For Peace Corps' 60th Anniversary, UH Mānoa Library Exhibit Honors the Volunteers
“Ask not what your country can do for you, but what you can do for your country.” That's a phrase often associated with the Peace Corps program.
As it turns 60 this year, we turn to an exhibit on the University of Hawaiʻi at Mānoa campus that tips its hat to the program’s storied history — and one Hawaiʻi resident whose life touched so many.
Leilani Dawson, the manuscript archivist at Hamilton Library, shared the story of Phil Olsen, a Peace Corps worker who died during the pandemic. Olsen was once head of the university's Peace Corps training program, which included the Hilo Peace Corps Training Center and various other programs, Dawson said.
"He was really involved with not only the training aspect but also having been one of the earliest volunteers in the Philippines in the early 60s," she said.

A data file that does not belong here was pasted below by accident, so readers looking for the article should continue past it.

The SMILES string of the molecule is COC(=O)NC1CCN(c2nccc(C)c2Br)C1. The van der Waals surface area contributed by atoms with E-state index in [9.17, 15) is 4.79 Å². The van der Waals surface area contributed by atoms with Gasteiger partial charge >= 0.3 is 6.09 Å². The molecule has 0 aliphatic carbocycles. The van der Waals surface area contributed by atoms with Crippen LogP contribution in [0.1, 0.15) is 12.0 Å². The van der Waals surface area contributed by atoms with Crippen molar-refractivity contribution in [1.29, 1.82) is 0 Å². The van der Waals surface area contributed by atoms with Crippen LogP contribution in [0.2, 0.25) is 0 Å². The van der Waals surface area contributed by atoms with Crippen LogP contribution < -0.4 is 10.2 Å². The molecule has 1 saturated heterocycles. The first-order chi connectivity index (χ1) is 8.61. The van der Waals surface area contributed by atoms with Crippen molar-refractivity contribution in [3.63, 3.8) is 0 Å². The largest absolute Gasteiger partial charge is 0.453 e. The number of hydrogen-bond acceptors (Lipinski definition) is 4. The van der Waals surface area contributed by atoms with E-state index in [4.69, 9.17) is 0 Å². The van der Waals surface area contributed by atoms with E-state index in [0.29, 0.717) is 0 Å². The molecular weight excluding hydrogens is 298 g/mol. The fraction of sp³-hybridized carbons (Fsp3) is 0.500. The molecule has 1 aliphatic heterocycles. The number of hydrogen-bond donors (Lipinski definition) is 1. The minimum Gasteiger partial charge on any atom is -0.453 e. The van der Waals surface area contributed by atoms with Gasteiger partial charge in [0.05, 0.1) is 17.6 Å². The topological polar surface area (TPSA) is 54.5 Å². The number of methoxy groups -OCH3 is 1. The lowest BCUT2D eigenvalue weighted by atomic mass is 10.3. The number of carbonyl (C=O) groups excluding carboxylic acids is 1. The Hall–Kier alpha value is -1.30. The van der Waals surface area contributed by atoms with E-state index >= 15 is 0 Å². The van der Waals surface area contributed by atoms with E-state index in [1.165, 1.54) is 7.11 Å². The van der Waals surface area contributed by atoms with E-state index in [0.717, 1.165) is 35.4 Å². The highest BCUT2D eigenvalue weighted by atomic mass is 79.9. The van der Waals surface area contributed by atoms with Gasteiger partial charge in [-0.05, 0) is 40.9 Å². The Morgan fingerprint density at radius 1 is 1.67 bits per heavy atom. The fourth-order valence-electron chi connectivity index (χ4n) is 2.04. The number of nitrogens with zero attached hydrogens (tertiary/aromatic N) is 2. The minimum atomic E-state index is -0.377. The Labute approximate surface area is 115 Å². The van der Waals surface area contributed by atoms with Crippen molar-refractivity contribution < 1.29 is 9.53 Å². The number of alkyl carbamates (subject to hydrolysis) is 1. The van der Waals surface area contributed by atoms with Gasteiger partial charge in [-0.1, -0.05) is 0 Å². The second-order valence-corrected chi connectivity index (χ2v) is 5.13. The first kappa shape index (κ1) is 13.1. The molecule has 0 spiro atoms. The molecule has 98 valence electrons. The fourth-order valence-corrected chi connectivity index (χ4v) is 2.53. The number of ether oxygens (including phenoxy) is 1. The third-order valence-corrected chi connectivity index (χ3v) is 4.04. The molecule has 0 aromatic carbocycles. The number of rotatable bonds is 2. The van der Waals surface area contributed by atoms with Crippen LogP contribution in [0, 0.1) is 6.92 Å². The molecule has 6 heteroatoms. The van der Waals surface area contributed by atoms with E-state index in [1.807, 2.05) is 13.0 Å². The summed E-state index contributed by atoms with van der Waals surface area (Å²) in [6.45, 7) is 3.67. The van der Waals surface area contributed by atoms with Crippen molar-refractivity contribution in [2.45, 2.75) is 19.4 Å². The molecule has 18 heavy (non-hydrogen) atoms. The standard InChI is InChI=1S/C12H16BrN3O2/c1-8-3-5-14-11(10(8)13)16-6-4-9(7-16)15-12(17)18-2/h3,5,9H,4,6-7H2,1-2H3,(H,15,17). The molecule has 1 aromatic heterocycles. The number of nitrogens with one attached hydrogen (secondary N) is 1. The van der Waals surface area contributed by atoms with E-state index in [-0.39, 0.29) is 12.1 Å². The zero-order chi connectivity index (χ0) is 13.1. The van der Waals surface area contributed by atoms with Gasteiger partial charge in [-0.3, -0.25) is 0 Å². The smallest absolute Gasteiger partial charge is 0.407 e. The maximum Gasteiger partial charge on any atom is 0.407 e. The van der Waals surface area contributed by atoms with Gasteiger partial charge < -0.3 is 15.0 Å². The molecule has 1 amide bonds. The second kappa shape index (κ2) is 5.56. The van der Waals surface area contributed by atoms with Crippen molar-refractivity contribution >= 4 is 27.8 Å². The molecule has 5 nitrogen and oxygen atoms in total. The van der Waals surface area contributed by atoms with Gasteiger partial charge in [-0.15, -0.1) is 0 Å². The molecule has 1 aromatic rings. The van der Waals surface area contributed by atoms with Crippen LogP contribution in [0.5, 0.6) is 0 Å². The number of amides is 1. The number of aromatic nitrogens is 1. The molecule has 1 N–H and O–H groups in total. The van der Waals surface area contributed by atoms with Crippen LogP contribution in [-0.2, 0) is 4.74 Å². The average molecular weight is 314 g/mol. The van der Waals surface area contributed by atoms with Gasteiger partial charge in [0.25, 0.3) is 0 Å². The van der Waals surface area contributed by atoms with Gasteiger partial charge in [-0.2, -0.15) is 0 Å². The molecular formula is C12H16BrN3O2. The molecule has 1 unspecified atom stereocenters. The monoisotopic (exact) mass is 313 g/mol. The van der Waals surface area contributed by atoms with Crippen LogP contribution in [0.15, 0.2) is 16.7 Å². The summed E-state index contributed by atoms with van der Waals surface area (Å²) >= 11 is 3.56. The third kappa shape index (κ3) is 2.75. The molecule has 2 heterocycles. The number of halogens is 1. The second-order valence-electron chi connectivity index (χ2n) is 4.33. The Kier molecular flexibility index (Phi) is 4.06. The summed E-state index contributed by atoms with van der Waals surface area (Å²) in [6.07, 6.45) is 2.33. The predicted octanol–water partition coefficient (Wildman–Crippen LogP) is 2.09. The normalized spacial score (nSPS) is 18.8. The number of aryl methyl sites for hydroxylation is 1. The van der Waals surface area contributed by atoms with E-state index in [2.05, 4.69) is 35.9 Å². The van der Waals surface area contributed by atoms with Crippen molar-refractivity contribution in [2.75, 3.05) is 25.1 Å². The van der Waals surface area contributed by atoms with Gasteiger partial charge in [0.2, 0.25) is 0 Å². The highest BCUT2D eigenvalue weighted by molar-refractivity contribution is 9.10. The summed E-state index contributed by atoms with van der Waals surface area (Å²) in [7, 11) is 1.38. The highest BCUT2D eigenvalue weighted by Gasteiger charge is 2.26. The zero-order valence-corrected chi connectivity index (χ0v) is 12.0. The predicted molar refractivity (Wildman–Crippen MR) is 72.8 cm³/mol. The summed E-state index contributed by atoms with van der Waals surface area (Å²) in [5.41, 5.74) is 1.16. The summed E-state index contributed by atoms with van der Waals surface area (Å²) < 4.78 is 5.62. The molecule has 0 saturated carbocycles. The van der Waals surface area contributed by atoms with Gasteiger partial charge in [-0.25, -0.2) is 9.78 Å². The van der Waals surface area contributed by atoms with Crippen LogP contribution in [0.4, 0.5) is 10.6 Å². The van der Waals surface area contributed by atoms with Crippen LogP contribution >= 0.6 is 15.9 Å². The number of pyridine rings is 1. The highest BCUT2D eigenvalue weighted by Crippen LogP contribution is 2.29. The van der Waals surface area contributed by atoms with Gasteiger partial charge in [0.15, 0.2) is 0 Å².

"Peace Corps’ 60 years through the Life of One Volunteer: Phillip Buck Olsen" opened last week and runs through mid-October. Items on display were assembled from university archives, Olsen's estate, and the collections of local Returned Peace Corps Volunteers and former staffers of the Hilo Training Center.
Those not affiliated with the University of Hawaiʻi or the East-West Center will need to fill out a request to research appointment form and say that they'd like to see the exhibit. Due to the pandemic, walk-ins are not available, Dawson said.
This interview aired on The Conversation on Sept. 21, 2021.